Who is this player? Bill Castro, relief pitcher, Milwaukee Brewers In what was generally regarded as a disappointing season for the Milwaukee Brewers, righthanded pitcher Bill Castro had perhaps his finest season. Working in a career-high 56 games, Castro provided a solid and reliable arm while much of the Brewer pitching staff was injured or inconsistent. After two months, he allowed only two earned runs and found himself with a 0.67 as June began. He would go on to lead the Brewers in ERA (2.77) and games finished (36). Castro was particularly impressive against division leaders, posting a 2.16 ERA with 2 saves against the eventual champions, the Kansas City Royals and New York Yankees.
No man has spent more time in a Milwaukee Brewer uniform than Bill Castro. After spending seven of his ten big league seasons as a pitcher for the Brewers, he became the team's bullpen coach in 1992 and stayed with the club in a coaching capacity until 2009. After 25 years in Brewer colors, Castro was fired in August of 2009, mainly due to the Brewers letdown after a playoff appearance in 2008. Castro was in his first season as pitching coach under new manager Ken Macha and his dismissal was seen by some as making Castro a scapegoat for Milwaukee's disappointing season.
Born in the Dominican Republic, Castro has since told researchers that he is actually a year and a half older than his listed birthday of December 13, 1953. He was signed by the Brewers as a free agent in 1970 and proceed to excel in their minor league system. He led the Midwest League with 17 saves at Danville in 1972. Bill followed that with a Midwest League led in won-lost percentage (.733) and a 1.82 ERA. These showings earned him a late season look by the Brewers in 1974.
Castro quickly became one of the Brewers top pitchers. He led the staff in ERA during the 1975 campaign and had eight saves for the team in 1976. During this time, he was the Brewers' go-to pitcher in several critical situations. However, when the Brewers acquired relief ace Rollie Fingers in December 1980, Castro's time in Milwaukee was over. He left the team as a free agent and signed on to pitch with the New York Yankees. He was demoted to the minor leagues shortly before the 1981 strike and didn't appear in another major league game that season.
Bill moved on to Kansas City in 1982 where he spent parts of two seasons before being released. He returned to the Brewers and spent the remainder of the 1983 season at Triple-A before finishing his pitching career. After his playing days, he served as a scout with the Brewers (1985-87) and minor league pitching coordinator (1989-91).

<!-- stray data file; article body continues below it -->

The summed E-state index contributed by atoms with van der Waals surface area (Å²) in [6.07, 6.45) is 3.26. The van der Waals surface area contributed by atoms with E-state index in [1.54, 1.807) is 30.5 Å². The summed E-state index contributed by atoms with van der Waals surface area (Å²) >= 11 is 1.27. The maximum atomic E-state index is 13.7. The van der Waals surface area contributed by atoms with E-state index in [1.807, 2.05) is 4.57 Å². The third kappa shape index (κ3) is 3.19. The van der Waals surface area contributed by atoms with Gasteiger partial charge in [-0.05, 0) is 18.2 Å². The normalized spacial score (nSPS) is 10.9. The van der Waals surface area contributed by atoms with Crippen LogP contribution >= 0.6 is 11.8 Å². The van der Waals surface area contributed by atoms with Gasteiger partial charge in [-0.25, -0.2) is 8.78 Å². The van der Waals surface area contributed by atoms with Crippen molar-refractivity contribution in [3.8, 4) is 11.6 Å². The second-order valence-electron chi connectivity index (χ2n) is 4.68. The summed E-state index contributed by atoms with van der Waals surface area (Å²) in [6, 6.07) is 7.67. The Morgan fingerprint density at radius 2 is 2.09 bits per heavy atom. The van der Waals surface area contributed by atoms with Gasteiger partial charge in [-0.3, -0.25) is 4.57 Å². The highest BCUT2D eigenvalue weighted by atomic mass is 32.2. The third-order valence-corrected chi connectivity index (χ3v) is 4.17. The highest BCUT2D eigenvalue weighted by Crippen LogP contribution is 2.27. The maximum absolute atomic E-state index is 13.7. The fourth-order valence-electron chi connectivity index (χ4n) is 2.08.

Why I love this card I know that I have mentioned that I am not a fan of the headshots in this set, but for some reason, Castro's reminds me of the Olan Mills photographs you would get for your grade school pictures. I know that is supposed to be the blue sky behind Castro, but I think that was also the background for my entire class Grades 4 through 6.
Something else.... When Castro signed with the New York Yankees, most in the media considered the move a sign that New York was looking to deal Ron Davis. Indeed, Davis himself felt the move was imminent. Oakland manager Billy Martin openly campaigned to get Davis, but ultimately the deal wasn't made and Davis continued to set up closer Rich Gossage. The arrangement was successful as the Yankees advanced to the World Series.
On this date in 1980: After weeks of mounting tension, race riots boil over in Cape Town, South Africa. In one of the most ugly scenes, 34 people die in clash between police and demonstrators.
This blog is inspired by several influences; first, the other blogs dedicated to a single season of Topps sets and the folks at http://www.deanscards.com/, who provide a great resource of all years of cards (and from whom I stole the awesome header).
Mainly though, this blog is inspired by my Dad who during the summer of 1980, fully introduced me to the great game of baseball through these cards. Every one of these cards is somehow connected to a memory of that time.